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New gym giving City Market a boost

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About 100 people a day have been filing into the YMCA at the downtown City Market since the facility opened last month.

That’s lower than attendance at the YMCA’s other downtown location, but leaders say those numbers are promising given the less-than-typical build-up to the facility’s opening.

“It’s taken time to build momentum,” said Karin Ogden, executive director of the downtown YMCA branches. “It’s just going to take more work and deliberate efforts on us to spread the word and tell people what we’re doing.”

The new gym—known as the Indy Bike Hub—includes a full-service fitness facility, workout classes, locker rooms, bicycle storage racks and a bike equipment and repair shop run by Bicycle Garage Indy. The facility opened Sept. 7 after a $3.5 million renovation of the City Market’s East Wing that also included improvements to the market’s main hall.

The YMCA’s plans to locate in the renovated facility were announced late last spring, about a year after the broader renovation and bike hub concept were made public, Ogden said.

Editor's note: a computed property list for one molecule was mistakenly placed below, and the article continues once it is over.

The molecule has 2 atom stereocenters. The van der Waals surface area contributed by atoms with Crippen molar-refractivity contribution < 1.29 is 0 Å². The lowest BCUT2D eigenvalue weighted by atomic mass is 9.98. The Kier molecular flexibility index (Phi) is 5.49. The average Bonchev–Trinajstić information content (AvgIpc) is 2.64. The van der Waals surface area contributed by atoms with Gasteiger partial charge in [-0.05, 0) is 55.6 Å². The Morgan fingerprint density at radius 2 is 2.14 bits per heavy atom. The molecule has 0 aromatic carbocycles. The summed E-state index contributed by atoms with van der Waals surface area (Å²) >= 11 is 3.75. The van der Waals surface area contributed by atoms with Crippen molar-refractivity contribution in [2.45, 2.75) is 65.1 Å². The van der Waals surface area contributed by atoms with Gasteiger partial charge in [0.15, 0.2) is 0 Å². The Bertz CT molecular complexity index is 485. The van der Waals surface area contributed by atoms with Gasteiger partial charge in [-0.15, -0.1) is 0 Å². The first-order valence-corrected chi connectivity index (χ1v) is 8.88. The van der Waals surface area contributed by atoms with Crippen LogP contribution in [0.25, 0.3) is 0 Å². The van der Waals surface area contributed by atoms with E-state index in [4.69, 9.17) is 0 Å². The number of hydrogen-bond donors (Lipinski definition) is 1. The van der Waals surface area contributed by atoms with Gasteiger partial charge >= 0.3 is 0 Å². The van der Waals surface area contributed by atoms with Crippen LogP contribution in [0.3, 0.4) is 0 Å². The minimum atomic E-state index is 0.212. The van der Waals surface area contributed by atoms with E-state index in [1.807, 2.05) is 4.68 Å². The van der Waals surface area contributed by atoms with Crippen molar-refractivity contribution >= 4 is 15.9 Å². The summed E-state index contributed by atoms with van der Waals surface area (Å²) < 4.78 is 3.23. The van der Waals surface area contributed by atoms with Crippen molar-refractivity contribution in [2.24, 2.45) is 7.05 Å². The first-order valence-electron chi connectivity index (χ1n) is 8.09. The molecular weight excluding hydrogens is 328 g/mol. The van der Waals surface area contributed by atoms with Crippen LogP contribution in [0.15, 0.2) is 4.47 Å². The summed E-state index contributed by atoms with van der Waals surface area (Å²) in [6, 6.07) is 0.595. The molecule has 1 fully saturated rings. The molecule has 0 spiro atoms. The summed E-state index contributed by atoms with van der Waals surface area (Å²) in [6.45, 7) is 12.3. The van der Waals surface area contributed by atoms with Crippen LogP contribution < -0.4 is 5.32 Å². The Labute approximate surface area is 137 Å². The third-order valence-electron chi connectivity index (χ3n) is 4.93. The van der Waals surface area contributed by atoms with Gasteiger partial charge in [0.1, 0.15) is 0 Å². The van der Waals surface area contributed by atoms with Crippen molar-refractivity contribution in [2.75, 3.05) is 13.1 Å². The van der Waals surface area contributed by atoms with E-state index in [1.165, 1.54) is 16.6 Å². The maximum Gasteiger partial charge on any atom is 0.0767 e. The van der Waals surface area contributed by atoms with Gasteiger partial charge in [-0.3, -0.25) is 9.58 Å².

The renovation is part of a large-scale effort to improve attendance at the market, which for years has relied on city subsidies to operate.

Daily attendance at the gym so far remains less than half of the average 275 people who frequent the nearby YMCA at the Athenaeum, which has been operating at its Michigan Street location since 1992. A one-day snapshot of attendance on Sept. 26 showed about 150 people used the Bike Hub, compared with 354 at the Athenaeum.

Some patrons of the Athenaeum location have moved to the Bike Hub, but Ogden said it also has added new patrons. About 166 members have joined the YMCA since the Bike Hub opened, but it’s unclear how many of those can be attributed to the new location.

YMCA leaders have been marketing the City Market site in local media outlets and through Bicycle Garage Indy’s mailing list. Ogden said they also hope to offer health education to downtown workers, making office visits to talk about fitness programs and promote the new facility.

Stevi Stoesz, City Market’s interim director, said the market is starting to see some spillover effect from the new facility. Healthier eateries, including vendors such as Natural Born Juicers and creperia Three Days in Paris, have reported an uptick in business, she said.

Some businesses also are opening earlier to take advantage of morning activity at the Y.

“People are seeing an opportunity to really capitalize on that breakfast,” Stoesz said. “We’ve got people who work in the City-County Building who are working out in the Y at 5 a.m.”

 

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